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Wooden Picks

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Sansmerci
(@sansmerci)
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Topic starter  

Anyone used a wooden guitar pick? Saw them in a music shop and on ebay -- they look so luxuriously tempting. Are they worth the cash in the same way that nice rosewood knitting needles are? :)


   
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Crow
 Crow
(@crow)
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Cool idea! It would depend on the wood, I suspect. Roundwounds would chew up any wooden pick in short order, wouldn't they?

I have a lot of cowbone stock (the dog splinters his chew toys) & have been thinking about cutting some picks from that....

"You can't write a chord ugly enough to say what you want to say sometimes, so you have to rely on a giraffe filled with whipped cream." - Frank Zappa


   
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NoteBoat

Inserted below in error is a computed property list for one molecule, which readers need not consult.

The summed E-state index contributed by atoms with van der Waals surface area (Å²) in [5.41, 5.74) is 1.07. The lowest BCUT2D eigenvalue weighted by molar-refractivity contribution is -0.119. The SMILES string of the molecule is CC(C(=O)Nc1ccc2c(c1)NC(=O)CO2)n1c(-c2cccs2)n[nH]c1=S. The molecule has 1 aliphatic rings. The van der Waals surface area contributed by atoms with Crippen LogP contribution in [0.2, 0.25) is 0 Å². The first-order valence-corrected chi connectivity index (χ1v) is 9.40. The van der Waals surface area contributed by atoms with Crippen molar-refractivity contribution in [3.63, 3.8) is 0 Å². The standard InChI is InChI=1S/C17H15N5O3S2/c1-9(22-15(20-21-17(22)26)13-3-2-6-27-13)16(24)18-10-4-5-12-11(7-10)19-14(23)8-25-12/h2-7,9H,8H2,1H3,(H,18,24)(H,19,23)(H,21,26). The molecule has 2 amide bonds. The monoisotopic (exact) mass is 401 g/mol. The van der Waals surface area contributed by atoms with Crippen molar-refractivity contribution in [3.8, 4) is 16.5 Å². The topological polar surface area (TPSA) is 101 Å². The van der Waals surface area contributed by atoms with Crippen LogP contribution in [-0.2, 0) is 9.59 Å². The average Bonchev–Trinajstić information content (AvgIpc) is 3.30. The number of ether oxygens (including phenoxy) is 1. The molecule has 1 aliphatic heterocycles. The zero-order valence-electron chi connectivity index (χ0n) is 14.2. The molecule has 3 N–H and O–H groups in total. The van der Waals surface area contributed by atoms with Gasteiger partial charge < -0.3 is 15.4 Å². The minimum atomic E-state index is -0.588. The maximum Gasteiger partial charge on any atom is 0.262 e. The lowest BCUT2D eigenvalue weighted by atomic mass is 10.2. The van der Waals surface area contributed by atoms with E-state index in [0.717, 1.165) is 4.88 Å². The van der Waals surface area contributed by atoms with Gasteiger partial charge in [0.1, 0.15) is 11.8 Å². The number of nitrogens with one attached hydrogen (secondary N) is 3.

(@noteboat)
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I've tried wood (and metal, cardboard, various plastics, hard rubber, and other stuff). I made a pick from basswood that had a nice mellow tone, but it didn't last very long. Crow's speculation is right, roundwounds chew up soft wood, and the nicks/chips/splinters that result give you an uncontrolled sound (and inhibit your picking motion).

I suppose you could make a pick from a hardwood like mahogany, or maybe even ironwood, that would be durable enough to work with. But it sure strikes me as a labor intensive process to shape and polish - plus it's hard to work small pieces of wood precisely, as there's not much surface for a clamp or vice to hold your work - and even less room for your tools.

The basswood one I did years ago I did by splitting a small block along the grain with a chisel, cutting out the basic shape with a coping saw, and then doing edge shaping with a pocket knife. It was probably 4-5mm thick when finished, and felt pretty good. If I'd used a harder wood, I probably would have tried a small vise with a Dreml tool to shape the edges. But then I would have had to make my blank with a table saw or something, because hardwoods don't tend to split nearly as cleanly as softwoods.